It is difficult to say how much it will cost you to relocate your garden room as the price will depend on a number of factors. The cost will vary depending on how large your garden room is, how far you are moving it and the site access at both the old and new locations. However, you should expect to incur a cost of several thousand pounds. As such, it is worth considering how financially viable it would be to relocate your garden building.

Garden rooms add value to a property. You may, therefore, attract a higher price for your home should you decide to sell it with your garden room. You could then use some of the extra money to invest in an entirely new garden room at your new home.

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How to Connect Your Garden Room to the Internet

Regardless of what you intend to use your garden room for, you will likely want internet access there. However, don’t expect that because your garden room is located on your property, you will easily be able to access your home WIFI from this space, as this isn’t always the case. If your internet is not reliable from your garden room, there are several cost-effective solutions available. Read on to discover how to connect your garden room to the internet.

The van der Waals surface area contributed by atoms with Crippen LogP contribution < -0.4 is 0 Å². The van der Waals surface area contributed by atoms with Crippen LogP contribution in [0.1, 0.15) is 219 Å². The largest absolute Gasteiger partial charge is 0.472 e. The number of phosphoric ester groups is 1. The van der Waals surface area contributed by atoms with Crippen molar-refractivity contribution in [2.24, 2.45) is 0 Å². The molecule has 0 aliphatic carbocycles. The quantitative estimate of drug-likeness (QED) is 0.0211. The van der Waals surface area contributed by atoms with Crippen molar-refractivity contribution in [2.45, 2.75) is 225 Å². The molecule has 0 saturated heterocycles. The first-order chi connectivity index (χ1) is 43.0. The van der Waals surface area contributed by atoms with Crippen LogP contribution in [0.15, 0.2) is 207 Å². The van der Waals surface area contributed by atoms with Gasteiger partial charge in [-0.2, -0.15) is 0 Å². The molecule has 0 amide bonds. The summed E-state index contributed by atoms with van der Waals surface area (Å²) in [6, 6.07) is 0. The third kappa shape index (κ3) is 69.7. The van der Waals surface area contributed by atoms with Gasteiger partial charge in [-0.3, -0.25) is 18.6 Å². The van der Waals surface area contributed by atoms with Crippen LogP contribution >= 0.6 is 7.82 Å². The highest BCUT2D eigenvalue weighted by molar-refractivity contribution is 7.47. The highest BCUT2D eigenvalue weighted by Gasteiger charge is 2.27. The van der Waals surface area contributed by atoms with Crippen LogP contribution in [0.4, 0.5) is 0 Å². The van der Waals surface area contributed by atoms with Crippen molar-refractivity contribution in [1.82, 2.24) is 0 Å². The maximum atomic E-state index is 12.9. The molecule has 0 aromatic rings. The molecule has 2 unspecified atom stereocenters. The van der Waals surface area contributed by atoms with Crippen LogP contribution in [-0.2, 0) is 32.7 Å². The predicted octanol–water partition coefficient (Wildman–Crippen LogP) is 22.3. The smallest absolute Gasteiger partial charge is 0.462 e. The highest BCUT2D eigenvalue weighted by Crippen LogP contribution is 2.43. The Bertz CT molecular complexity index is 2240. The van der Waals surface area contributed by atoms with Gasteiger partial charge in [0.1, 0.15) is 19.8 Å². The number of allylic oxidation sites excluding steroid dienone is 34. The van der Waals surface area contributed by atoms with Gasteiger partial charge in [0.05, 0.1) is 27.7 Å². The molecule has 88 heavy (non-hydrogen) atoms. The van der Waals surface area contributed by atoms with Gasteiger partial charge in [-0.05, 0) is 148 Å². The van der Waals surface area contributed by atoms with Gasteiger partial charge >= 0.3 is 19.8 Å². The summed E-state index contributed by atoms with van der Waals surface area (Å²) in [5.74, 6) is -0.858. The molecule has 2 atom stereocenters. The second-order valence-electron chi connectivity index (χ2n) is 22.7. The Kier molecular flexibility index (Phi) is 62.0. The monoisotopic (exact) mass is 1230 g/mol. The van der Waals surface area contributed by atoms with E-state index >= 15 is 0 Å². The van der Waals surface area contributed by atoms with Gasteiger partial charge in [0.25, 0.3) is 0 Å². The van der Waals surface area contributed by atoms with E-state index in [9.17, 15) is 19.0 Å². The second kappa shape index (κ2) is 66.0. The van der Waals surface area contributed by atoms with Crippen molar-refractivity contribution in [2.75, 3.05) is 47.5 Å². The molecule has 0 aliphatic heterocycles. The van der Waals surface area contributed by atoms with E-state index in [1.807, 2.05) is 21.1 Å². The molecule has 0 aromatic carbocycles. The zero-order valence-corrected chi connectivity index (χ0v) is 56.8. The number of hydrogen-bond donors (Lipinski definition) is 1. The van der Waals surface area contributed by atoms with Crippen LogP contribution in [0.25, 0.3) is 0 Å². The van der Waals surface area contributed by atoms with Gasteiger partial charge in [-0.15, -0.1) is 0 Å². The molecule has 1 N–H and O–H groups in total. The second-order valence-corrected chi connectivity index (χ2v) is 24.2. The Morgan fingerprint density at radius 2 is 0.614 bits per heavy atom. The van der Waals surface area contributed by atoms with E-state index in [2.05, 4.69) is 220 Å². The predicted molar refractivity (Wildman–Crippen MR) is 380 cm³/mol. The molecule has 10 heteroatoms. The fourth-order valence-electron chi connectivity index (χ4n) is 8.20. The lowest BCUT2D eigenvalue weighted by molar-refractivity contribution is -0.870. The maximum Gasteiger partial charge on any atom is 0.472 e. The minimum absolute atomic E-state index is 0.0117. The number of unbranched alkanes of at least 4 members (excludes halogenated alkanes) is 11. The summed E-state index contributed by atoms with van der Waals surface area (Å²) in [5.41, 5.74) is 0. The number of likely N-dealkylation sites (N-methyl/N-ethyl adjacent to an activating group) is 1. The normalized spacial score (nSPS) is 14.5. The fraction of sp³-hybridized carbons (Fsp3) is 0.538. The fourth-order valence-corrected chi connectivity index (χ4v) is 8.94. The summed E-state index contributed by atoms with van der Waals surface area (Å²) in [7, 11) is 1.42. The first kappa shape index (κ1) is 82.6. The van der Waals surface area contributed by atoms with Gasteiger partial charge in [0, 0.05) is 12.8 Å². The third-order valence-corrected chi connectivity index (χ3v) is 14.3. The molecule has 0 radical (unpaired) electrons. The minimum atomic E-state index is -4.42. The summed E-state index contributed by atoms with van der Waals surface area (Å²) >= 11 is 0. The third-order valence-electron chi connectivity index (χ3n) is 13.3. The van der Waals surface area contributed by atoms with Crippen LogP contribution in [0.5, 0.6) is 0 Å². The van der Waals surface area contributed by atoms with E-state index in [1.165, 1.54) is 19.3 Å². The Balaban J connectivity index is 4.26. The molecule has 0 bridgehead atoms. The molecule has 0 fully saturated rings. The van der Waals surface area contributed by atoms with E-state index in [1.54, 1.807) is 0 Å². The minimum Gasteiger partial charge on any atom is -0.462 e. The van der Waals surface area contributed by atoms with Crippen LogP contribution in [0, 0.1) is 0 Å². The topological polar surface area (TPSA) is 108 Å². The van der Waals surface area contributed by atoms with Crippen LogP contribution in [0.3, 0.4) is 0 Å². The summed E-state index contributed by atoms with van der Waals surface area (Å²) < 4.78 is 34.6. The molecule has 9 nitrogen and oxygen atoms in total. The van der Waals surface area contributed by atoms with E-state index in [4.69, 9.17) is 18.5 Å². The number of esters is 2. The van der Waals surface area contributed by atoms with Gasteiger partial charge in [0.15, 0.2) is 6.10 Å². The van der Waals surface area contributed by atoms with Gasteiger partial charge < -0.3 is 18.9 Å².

WIFI Extender

A WIFI extender – sometimes referred to as a booster – is a simple device that connects to your existing WIFI network and extends or boosts the signal. This allows you to enjoy the same quality of internet speed and service in harder to reach areas of your property, including a garden room.

To use a WIFI extender to gain reliable internet access in your garden room, simply plug the extender into a socket in your main property in a location that is closer in proximity to your garden room than the main router is. This will bounce the signal, creating an additional network that you can connect to from within your garden room.

WIFI extenders are suitable for garden rooms located within a short range of the main home, no more than 30 metres away. You may find that you need multiple repeaters, perhaps one in the main home and one in the garden room itself, for them to be effective. The further the signal has to reach, the more it deteriorates. This may not be the best solution if your garden room is far away from your home.